printf to stdout

This is a discussion on printf to stdout within the C Programming forums, part of the General Programming Boards category; i want to run a binary with the following arguments ./fis file.in stdout and print to the standard output: Code: ...

  1. #1
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    printf to stdout

    i want to run a binary with the following arguments
    ./fis file.in stdout and print to the standard output:

    Code:
    #include<stdio.h>
    int main(int argc , char *argv[])
    {
            FILE *f=fopen(argv[1],"r");
            char x[101];
            while(fgets(x,100,f))
            fputs(x,(FILE*)argv[2]);
            fclose(f);
            return 0;
    }

  2. #2
    Sr. Software Engineer filker0's Avatar
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    West Virginia
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    Quote Originally Posted by spank
    i want to run a binary with the following arguments
    ./fis file.in stdout and print to the standard output:

    Code:
    #include<stdio.h>
    int main(int argc , char *argv[])
    {
            FILE *f=fopen(argv[1],"r");
            char x[101];
            while(fgets(x,100,f))
            fputs(x,(FILE*)argv[2]);
            fclose(f);
            return 0;
    }
    Your code doesn't work. fputs() takes a buffer and a file pointer, and argv[2], even if cast to a FILE *, does not make a valid file pointer. You have to call fopen() on argv[2] to get a file pointer.

    If you are on Linux, executing ./fis file.in /dev/tty should write the output to your tty. When I write programs that take filenames and want them to handle output to stdout, I either make the output file name optional -- if it's specified, I open and use that file, otherwise I use stdout -- or I use "-" by itself as a command argument to indicate stdout (or stdin if it's in a place where the input file belongs), check for that before trying to open the file, and so on. Here's a quick example of a function to do just that:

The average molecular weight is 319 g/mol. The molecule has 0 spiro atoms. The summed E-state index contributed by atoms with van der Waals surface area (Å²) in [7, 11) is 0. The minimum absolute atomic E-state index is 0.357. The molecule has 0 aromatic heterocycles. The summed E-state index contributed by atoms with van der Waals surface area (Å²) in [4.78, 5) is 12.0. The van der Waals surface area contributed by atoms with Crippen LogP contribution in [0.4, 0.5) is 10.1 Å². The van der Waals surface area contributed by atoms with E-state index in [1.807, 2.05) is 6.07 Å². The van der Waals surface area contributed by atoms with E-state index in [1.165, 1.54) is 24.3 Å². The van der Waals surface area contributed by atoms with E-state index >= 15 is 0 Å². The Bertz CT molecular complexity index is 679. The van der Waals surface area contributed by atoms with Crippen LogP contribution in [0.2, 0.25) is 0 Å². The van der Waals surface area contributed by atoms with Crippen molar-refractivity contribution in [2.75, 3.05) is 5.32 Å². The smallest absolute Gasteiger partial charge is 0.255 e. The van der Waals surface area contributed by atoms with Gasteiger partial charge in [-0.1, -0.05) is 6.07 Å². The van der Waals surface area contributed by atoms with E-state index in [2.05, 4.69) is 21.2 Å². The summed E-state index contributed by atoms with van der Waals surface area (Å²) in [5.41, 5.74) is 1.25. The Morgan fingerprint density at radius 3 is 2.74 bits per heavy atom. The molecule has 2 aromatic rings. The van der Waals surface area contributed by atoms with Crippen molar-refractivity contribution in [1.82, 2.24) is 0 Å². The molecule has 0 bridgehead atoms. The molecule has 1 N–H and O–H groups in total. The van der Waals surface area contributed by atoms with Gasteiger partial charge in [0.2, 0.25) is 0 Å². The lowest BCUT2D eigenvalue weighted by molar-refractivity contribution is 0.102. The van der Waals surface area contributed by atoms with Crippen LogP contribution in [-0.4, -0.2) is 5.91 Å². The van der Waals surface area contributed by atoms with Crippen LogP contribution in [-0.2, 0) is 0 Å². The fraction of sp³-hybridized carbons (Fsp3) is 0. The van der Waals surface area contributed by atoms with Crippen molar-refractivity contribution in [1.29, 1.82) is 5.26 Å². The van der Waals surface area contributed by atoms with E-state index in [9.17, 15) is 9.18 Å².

Code:
    FILE *arg_open(char *fname, char *rw, FILE *default)
    {
        FILE *fp = default;  /* use the default by default... */
    
        if (fname != NULL)
        {
            if (strcmp(fname, "-") != 0)
            {
                fp = fopen(fname, rw);
            }
        }
        return fp;
    }
    This function is called just like fopen() except that it has a third argument that take a file pointer to use as a default. So to get either a named file or stdout (if the user typed "-" on the command line), you'd call it as
    Code:
    FILE *ofp;
    if (argc > 2)
    {
        ofp = arg_open(argv[2], "w", stdout);
    }
    else
    {
        ofp = stdout;
    }
    There are some things I'm not covering here (like closing the file when the program ends), but you need to learn these things, how they work, and why they work, if you're going to be successful in becomming a C programmer.
    Insert obnoxious but pithy remark here

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